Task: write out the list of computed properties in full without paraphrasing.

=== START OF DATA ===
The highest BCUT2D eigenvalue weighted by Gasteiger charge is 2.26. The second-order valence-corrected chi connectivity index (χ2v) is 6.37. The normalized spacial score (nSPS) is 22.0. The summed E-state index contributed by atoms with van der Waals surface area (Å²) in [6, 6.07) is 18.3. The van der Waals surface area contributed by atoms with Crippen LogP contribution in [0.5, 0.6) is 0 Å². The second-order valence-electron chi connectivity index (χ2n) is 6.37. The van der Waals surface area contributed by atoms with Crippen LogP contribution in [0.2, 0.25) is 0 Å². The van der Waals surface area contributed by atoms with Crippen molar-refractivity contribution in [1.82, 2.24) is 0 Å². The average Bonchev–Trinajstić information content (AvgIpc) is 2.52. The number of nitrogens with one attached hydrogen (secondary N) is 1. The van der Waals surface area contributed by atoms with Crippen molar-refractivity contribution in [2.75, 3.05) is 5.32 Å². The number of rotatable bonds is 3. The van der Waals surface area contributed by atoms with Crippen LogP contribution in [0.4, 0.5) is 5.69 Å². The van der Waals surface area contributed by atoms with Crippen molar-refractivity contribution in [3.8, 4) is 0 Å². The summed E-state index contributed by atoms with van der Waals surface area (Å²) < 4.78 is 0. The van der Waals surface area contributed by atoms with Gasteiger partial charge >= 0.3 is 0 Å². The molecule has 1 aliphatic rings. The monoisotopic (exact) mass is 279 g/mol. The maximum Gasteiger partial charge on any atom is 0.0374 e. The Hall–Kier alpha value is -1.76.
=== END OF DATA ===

The highest BCUT2D eigenvalue weighted by Gasteiger charge is 2.26. The second-order valence-corrected chi connectivity index (χ2v) is 6.37. The normalized spacial score (nSPS) is 22.0. The summed E-state index contributed by atoms with van der Waals surface area (Å²) in [6, 6.07) is 18.3. The van der Waals surface area contributed by atoms with Crippen LogP contribution in [0.5, 0.6) is 0 Å². The second-order valence-electron chi connectivity index (χ2n) is 6.37. The van der Waals surface area contributed by atoms with Crippen LogP contribution in [0.2, 0.25) is 0 Å². The van der Waals surface area contributed by atoms with Crippen molar-refractivity contribution in [1.82, 2.24) is 0 Å². The average Bonchev–Trinajstić information content (AvgIpc) is 2.52. The number of nitrogens with one attached hydrogen (secondary N) is 1. The van der Waals surface area contributed by atoms with Crippen molar-refractivity contribution in [2.75, 3.05) is 5.32 Å². The number of rotatable bonds is 3. The van der Waals surface area contributed by atoms with Crippen LogP contribution in [0.4, 0.5) is 5.69 Å². The van der Waals surface area contributed by atoms with Crippen molar-refractivity contribution in [3.8, 4) is 0 Å². The summed E-state index contributed by atoms with van der Waals surface area (Å²) < 4.78 is 0. The van der Waals surface area contributed by atoms with Gasteiger partial charge >= 0.3 is 0 Å². The molecule has 1 aliphatic rings. The monoisotopic (exact) mass is 279 g/mol. The maximum Gasteiger partial charge on any atom is 0.0374 e. The Hall–Kier alpha value is -1.76.